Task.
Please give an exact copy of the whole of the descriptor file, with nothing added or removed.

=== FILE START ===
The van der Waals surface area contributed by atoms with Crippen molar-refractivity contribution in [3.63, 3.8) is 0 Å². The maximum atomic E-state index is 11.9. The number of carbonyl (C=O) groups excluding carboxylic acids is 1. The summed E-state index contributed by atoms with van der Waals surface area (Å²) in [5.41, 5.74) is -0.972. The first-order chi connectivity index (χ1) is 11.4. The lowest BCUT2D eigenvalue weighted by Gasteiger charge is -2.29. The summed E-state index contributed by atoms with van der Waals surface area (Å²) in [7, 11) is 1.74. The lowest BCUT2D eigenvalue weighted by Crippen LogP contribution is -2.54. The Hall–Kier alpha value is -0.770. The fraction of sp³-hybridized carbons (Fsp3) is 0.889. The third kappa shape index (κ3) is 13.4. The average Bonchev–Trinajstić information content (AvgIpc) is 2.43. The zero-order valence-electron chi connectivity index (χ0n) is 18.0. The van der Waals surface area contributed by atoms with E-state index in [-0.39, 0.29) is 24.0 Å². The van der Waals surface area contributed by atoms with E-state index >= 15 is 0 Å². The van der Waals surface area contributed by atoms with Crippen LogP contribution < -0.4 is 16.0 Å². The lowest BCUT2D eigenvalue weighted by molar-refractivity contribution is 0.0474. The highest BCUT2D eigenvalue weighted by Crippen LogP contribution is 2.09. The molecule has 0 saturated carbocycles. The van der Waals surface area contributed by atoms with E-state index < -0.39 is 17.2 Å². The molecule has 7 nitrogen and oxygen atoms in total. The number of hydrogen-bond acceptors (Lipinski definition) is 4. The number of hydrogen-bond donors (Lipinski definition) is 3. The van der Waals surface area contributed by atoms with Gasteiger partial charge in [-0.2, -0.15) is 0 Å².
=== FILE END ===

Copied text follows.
The van der Waals surface area contributed by atoms with Crippen molar-refractivity contribution in [3.63, 3.8) is 0 Å². The maximum atomic E-state index is 11.9. The number of carbonyl (C=O) groups excluding carboxylic acids is 1. The summed E-state index contributed by atoms with van der Waals surface area (Å²) in [5.41, 5.74) is -0.972. The first-order chi connectivity index (χ1) is 11.4. The lowest BCUT2D eigenvalue weighted by Gasteiger charge is -2.29. The summed E-state index contributed by atoms with van der Waals surface area (Å²) in [7, 11) is 1.74. The lowest BCUT2D eigenvalue weighted by Crippen LogP contribution is -2.54. The Hall–Kier alpha value is -0.770. The fraction of sp³-hybridized carbons (Fsp3) is 0.889. The third kappa shape index (κ3) is 13.4. The average Bonchev–Trinajstić information content (AvgIpc) is 2.43. The zero-order valence-electron chi connectivity index (χ0n) is 18.0. The van der Waals surface area contributed by atoms with E-state index in [-0.39, 0.29) is 24.0 Å². The van der Waals surface area contributed by atoms with E-state index >= 15 is 0 Å². The van der Waals surface area contributed by atoms with Crippen LogP contribution < -0.4 is 16.0 Å². The lowest BCUT2D eigenvalue weighted by molar-refractivity contribution is 0.0474. The highest BCUT2D eigenvalue weighted by Crippen LogP contribution is 2.09. The molecule has 0 saturated carbocycles. The van der Waals surface area contributed by atoms with E-state index < -0.39 is 17.2 Å². The molecule has 7 nitrogen and oxygen atoms in total. The number of hydrogen-bond acceptors (Lipinski definition) is 4. The number of hydrogen-bond donors (Lipinski definition) is 3. The van der Waals surface area contributed by atoms with Gasteiger partial charge in [-0.2, -0.15) is 0 Å².